Reading from the Gospels, Easter 2: John 20.19-31
“Have you believed because you have seen me?” Jesus asks Thomas as he, at Jesus’ invitation, reaches his hand into the wounds of the risen Christ. “Blessed are those,” Jesus goes on to say, “who have not seen and yet have come to believe.”
While Jesus accords special honor to those whose faith does not depend on sight, surely he does not mean that the gift of blessing is reserved solely for those who can make the leap of imagination toward belief. Christian history would indeed come to label Thomas with the moniker—something of an epithet—of “Doubting Thomas,” (though elsewhere, in John 11, Thomas displays remarkable courage and devotion to Jesus) and cast a suspicious and sometimes deadly eye on doubt. At the same time, through much of its history the Christian tradition has offered tools and gifts specifically designed to foster sight and thereby deepen belief.
Thomas would have found good company amongst many Christians in the Middle Ages, when there arose a form of devotion that gave particular attention to the wounds of Christ as an entry into prayer and contemplation. The writings of medieval mystics both helped give rise to this form of devotion as well as to articulate it. With an approach to both flesh and spirit that can be challenging for us to comprehend in our day, these mystics saw in Christ’s wounds, particularly the wound in his side, an array of meanings. In their prayerful imagining, Christ’s wound became, among other things, an opening through which he offers his life-giving sustenance as a mother shares her milk with her child; a womb-space that offers the possibility of rebirth; and a place of union between lover and beloved.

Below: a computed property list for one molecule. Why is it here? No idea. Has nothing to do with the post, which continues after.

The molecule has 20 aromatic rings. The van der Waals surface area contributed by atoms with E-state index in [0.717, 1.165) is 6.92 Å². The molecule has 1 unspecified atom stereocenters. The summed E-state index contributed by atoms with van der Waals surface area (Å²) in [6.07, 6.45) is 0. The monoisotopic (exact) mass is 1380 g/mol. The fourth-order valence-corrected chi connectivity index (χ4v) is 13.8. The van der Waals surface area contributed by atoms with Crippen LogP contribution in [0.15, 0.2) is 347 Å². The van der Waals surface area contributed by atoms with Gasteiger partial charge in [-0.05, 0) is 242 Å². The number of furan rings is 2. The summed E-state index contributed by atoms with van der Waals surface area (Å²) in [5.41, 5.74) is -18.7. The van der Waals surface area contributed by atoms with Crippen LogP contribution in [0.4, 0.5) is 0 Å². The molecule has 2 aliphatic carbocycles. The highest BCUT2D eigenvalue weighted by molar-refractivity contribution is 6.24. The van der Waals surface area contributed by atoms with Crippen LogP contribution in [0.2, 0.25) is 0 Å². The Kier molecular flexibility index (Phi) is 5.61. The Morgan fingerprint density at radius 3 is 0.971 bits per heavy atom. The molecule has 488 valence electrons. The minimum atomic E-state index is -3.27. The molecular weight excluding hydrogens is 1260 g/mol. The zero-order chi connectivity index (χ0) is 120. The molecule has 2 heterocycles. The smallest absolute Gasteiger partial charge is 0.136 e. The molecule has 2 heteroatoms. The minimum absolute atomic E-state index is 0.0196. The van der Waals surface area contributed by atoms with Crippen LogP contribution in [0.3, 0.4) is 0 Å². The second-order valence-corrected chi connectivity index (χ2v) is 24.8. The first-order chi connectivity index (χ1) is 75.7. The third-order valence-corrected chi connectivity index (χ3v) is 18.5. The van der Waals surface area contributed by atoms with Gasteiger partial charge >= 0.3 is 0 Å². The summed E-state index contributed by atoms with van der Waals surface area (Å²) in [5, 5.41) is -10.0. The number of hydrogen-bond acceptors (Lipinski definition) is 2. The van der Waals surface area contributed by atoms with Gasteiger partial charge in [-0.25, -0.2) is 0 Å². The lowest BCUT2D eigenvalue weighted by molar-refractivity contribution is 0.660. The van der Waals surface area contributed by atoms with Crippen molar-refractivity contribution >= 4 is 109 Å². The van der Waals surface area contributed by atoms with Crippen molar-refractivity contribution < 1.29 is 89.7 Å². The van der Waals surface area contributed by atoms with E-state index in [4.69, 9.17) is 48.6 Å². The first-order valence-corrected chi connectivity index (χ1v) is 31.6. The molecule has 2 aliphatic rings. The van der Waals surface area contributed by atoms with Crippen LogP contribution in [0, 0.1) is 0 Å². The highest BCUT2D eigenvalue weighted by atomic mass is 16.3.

These ideas about Christ’s wounds made their way into images that medieval artists created for the purpose of devotion. We see this, for instance, in paintings that depict the wounded Christ and his mother. As Christ offers his wound to the viewer, Mary offers her breast with a nearly mirrored gesture that suggests the similarity of the sustenance they give. We see signs of this devotion also in a number of illuminated manuscripts that include life-sized renderings of Jesus’ side wound. Divorced from his body, the wound itself becomes an object of contemplation, making an intriguing portal into the page and doorway into prayer.
This kind of depiction of Jesus’ wound sometimes appears in illuminated prayer scrolls that were used by women in childbirth. The women placed the prayer scrolls around themselves as birth girdles, with the depiction of Christ’s wound serving not only as an object of contemplation but of hoped-for protection as well. One can imagine the laboring women saw this wound-symbol as a confirmation that Jesus, who knew what it meant to suffer in bringing new life, offered sustenance to them as they did so. More than one writer has remarked on the striking similarity that the depiction of Jesus’ wound bears to female genitalia (noting also the similarity between vulva and vulnus, wound), prompting one to wonder if those who clung to Christ’s wounds in prayer noted the similarity of these portals by which new life enters. (But, as another writer has noted, how could they have missed noticing it?)